PHB working through the lens of the SDGs

PHB Development is a social enterprise offering increasingly diverse services around the world: Sub-Saharan Africa, South Asia and the Pacific — and more. While financial inclusion is at the core of our business, we are expanding into agricultural value chains and financial inclusion for refugees.

The financial inclusion sector is realizing the value of applying the UN Sustainable Development Goals (SDGs) as a way to shape activities, and PHB embraces this direction. Here’s a look at a few of our activities that correspond with selected SDGs.

SDG 1 No PovertyAs of 2015, about 736 million people still lived on less than US$ 1.90 a day. (

PHB Development has a project selection methodology to ensure we work on projects that have the highest positive impact on the livelihoods of the poor. Once allocated on these projects, we have developed tools that custom make products and services for low-income people:

  • Human-centric design to meet customers’ needs and provide maximum benefit
  • “Rapid prototyping” to test a new product and its features with customer input
  • Value proposition mapping and business case development for the low-income segment
  • Improved customer education using visual aids to support less literate customers using mobile devices

As a result, improved agriculture leases, education loans, consumer loans, and housing loans lead to wider implementation of DFS, with far-reaching impacts on the local economic cycle.

SDG 2 No Hunger: Progress involves promoting sustainable agricultural practices: supporting small scale farmers. (

Digitizing agriculture value chains is one way of applying technology to help improve overall crop production and improve the functioning of agricultural supply systems for smallholder farmers in developing countries. PHB has been working to support efficiency in the agriculture sector through DFS. For example, in the maize value chain in Uganda – from crop production, processing, and trading, to final consumption – PHB consultants are designing digitization strategies to benefit farmers and their workers, as well as merchants and other actors in the value chain.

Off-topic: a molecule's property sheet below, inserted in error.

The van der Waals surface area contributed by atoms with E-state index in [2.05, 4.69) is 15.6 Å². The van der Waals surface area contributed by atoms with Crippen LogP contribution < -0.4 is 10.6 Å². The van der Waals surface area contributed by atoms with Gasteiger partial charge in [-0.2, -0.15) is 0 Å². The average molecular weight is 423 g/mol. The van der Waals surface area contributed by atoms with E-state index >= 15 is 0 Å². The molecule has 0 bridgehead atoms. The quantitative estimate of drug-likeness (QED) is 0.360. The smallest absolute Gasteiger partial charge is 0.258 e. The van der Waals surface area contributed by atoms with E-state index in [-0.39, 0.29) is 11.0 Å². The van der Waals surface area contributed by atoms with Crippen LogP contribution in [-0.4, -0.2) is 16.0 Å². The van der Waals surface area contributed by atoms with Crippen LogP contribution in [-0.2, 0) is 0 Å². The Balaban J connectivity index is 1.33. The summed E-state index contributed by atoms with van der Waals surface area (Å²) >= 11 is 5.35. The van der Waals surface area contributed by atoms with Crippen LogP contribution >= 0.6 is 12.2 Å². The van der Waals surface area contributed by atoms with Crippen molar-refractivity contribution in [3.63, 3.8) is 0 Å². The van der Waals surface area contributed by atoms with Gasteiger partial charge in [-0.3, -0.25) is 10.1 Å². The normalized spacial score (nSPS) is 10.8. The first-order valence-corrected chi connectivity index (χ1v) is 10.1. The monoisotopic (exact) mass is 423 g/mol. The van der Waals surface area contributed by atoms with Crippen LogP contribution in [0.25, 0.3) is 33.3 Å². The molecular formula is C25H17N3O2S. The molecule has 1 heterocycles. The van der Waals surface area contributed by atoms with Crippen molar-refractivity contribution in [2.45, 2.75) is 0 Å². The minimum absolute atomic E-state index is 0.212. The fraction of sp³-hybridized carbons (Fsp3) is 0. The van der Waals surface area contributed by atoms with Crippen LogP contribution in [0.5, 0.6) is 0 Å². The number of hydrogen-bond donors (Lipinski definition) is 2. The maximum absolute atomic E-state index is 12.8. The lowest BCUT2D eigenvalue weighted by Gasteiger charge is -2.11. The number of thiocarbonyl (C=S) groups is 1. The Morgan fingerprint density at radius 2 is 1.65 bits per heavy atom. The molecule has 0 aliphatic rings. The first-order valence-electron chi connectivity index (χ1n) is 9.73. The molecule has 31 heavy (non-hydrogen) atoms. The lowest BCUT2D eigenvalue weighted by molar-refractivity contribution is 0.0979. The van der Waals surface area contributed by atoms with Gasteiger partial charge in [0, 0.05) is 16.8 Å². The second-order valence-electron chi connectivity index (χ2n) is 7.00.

SDG 5 Gender EqualityEnding all forms of discrimination against women and girls is also crucial to accelerating sustainable development. (

Training in Ghana

PHB has been working in Papua New Guinea with Women’s Micro-Bank Limited in a partnership with UNCDF’s Pacific Financial Inclusion Programme (PFIP). The Mama-Bank Access Points branchless banking project is bringing financial services to women in rural areas who are not able to afford the time and costs of travel to distant bank offices. And in Ghana, with support from PHB Development, Opportunity International developed a set of women-focused training materials with an emphasis on creating a safe space that welcomed questions to support customers to build digital literacy.

SDG 10 Reduced Inequalities:  Facilitating the safe migration and mobility of people is one of the keys to bridging the widening divide. (

Financial inclusion for the displaced is an area of focus for PHB, for example through our work in Ethiopia with the Ministry of Finance and the World Bank in the Productive Safety Net Program, that enabled social transfers through digital services. PHB has also worked with CGAP and GIZ Jordan to provide DFS for Syrian refugees in Jordan, by implementing a secure method of transfer remittances.

Be sure to listen to our podcast Episode 2 on GIZ and inclusion for refugees in Jordan!

PHB is increasing efforts to ensure that SDG impact in interwoven in all our activities. From project selection to project execution, we believe in the importance of this approach for social impact. We will provide updates on our progress, as communication of work on SDGs is also important to help increase synergies in the global community.